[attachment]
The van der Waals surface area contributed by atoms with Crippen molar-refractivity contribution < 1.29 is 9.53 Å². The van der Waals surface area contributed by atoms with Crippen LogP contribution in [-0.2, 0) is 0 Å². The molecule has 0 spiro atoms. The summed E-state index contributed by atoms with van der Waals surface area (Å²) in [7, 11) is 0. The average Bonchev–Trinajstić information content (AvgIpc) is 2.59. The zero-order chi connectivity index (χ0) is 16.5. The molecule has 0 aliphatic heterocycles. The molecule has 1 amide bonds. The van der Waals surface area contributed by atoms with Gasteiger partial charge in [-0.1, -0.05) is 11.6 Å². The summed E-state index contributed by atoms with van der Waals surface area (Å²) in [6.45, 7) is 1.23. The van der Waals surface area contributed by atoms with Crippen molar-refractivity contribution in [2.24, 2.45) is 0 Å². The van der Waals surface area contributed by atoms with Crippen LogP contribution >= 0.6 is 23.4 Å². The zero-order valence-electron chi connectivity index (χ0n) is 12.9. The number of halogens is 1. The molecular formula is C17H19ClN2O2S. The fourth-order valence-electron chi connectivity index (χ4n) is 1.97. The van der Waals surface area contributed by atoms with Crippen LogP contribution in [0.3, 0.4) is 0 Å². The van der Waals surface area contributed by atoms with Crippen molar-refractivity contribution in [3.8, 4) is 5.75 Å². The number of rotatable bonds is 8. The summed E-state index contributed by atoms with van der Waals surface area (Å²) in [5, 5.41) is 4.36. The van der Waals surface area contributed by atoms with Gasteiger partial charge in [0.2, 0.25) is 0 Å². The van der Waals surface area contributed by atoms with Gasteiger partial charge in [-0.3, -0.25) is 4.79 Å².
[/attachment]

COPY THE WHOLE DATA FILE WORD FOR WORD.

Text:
The van der Waals surface area contributed by atoms with Crippen molar-refractivity contribution < 1.29 is 9.53 Å². The van der Waals surface area contributed by atoms with Crippen LogP contribution in [-0.2, 0) is 0 Å². The molecule has 0 spiro atoms. The summed E-state index contributed by atoms with van der Waals surface area (Å²) in [7, 11) is 0. The average Bonchev–Trinajstić information content (AvgIpc) is 2.59. The zero-order chi connectivity index (χ0) is 16.5. The molecule has 0 aliphatic heterocycles. The molecule has 1 amide bonds. The van der Waals surface area contributed by atoms with Gasteiger partial charge in [-0.1, -0.05) is 11.6 Å². The summed E-state index contributed by atoms with van der Waals surface area (Å²) in [6.45, 7) is 1.23. The van der Waals surface area contributed by atoms with Crippen molar-refractivity contribution in [2.24, 2.45) is 0 Å². The van der Waals surface area contributed by atoms with Crippen LogP contribution >= 0.6 is 23.4 Å². The zero-order valence-electron chi connectivity index (χ0n) is 12.9. The number of halogens is 1. The molecular formula is C17H19ClN2O2S. The fourth-order valence-electron chi connectivity index (χ4n) is 1.97. The van der Waals surface area contributed by atoms with Crippen LogP contribution in [0.3, 0.4) is 0 Å². The van der Waals surface area contributed by atoms with Crippen molar-refractivity contribution in [3.8, 4) is 5.75 Å². The number of rotatable bonds is 8. The summed E-state index contributed by atoms with van der Waals surface area (Å²) in [5, 5.41) is 4.36. The van der Waals surface area contributed by atoms with Gasteiger partial charge in [0.2, 0.25) is 0 Å². The van der Waals surface area contributed by atoms with Gasteiger partial charge in [-0.3, -0.25) is 4.79 Å².